Forget John Moore versus John Size, Zac Purton’s heated clashes with Douglas Whyte or even Joao Moreira and his one-man race against the record books, Hong Kong racing’s biggest rivalry might just be the twice-yearly battle between Bermuda and Rye.
That’s right, for those not so horticulturally inclined, we are talking about grass, with Bermuda and Rye being the species of choice when it comes to covering a Sha Tin turf track that became a hot topic of conversation on Sunday.
While Sha Tin’s much-derided all-weather track usually bears the brunt of criticism with its sometimes-random racing patterns, all of the talk was about a leader-biased turf track that produced a host of wire-to-wire winners.
With the rail out in the C + 3 position, first horse to the turn won the first three races of the day and leaders won four of eight turf races overall. Add to that a race where the first three around the bend filled the tierce and another where on-pace roughies figured prominently.
When it comes to that list of rivalries we should throw in the Jockey Club’s diligent trackmen John Ridley and Pako Ip Pak-chung, not with each other, but as a team as they wage an ongoing war with the weather gods – because that is the issue at the moment.
Seasons don’t so much change in the traditional manner in Hong Kong, they just swing between two extremes; hot and humid to deceptively cold and dark, and back again.
A hybrid Bermuda, suited to Florida, is the grass of choice in summer, while the Rye takes hold in winter, and for the most part, Sha Tin is a remarkably level playing field – especially given it rarely gets a weekend off and also hosts trials and gallops.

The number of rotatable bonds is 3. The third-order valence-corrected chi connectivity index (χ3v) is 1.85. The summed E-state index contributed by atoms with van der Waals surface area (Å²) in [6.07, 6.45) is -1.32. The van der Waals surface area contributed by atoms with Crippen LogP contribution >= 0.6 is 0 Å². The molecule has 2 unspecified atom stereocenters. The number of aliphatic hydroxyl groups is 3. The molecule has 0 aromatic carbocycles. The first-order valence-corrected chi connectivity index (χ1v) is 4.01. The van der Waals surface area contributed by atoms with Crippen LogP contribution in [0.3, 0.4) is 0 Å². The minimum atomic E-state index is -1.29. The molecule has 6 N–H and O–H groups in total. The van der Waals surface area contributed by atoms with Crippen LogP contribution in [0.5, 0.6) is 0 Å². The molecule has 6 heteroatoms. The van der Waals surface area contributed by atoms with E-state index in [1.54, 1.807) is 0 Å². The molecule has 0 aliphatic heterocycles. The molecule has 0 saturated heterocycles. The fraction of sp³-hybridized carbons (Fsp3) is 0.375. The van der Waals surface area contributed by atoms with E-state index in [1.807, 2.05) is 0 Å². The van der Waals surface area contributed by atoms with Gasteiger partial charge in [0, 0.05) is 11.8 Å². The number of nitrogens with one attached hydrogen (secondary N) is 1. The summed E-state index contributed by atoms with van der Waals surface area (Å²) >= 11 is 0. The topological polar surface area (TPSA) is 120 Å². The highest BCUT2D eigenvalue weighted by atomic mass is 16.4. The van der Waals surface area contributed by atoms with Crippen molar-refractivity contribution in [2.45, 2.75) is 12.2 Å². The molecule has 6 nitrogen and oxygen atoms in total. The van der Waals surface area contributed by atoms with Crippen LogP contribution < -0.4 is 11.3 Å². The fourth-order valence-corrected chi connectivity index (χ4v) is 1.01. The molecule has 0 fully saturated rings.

Yet is during the transition periods between Bermuda and Rye, and back again, that the track is vulnerable and can come under severe stress.
While some are blaming the club’s extended season and more compressed race schedule as a reason for the track’s patchwork appearance and even patchier performance on Sunday, the numbers don’t really back that up.
As of Sunday, there have been 19 more races on the Sha Tin circle so far this season, 348 to 329, and a nearly equal the amount of straight races (37 this term to 39 last) to the same point.
Out of the two transition periods, the Rye-to-Bermuda switch is usually toughest and Ridley is adamant the current situation is simply caused by unfavourable climatic condition, not scheduling.
It is true that the Jockey Club maintenance men get the benefit of a six-week break during the summer, but they would undoubtedly prefer if the break was during May – a month in which unpredictable rainfall and a lack of sunlight making growing grass a nightmare.
Just over 10 years ago the club trialled more than 130 types of summer grass as they searched for an alternative, but they have stuck with the good old Tifway 419 Bermuda.
It is a species that is highly disease resistant, but without direct sunlight any grass struggles to grow and this May has been a dim one.
Overcast conditions have prevailed and then there have been some days where air pollution ensures the sun goes unseen.
Still, net result of climate change on grass growing is probably positive, so the smog can’t be used as much of an excuse.
Again, the stress on Sha Tin points to the need for Conghua to come to the rescue, and just last week the track at the club’s much-vaunted training centre was fully covered in turf for the first time.
Of course, Conghua won’t take the racing workload when it opens late next term, but it will ease the workload on Sha Tin that 1,200-plus horses cause.
The solution right now though? Sunlight. And while the Jockey Club might be seen as having more power than god at times, the power brokers haven’t yet figured out how to manipulate weather... yet.
“We can put fertiliser on the track, we can send staff out to plant more grass, and we can water the track all we want,” Ridley said. “But we can’t make the sunshine on demand. But May is always difficult, just give us seven to 10 days of sun and the track will be back to its best.”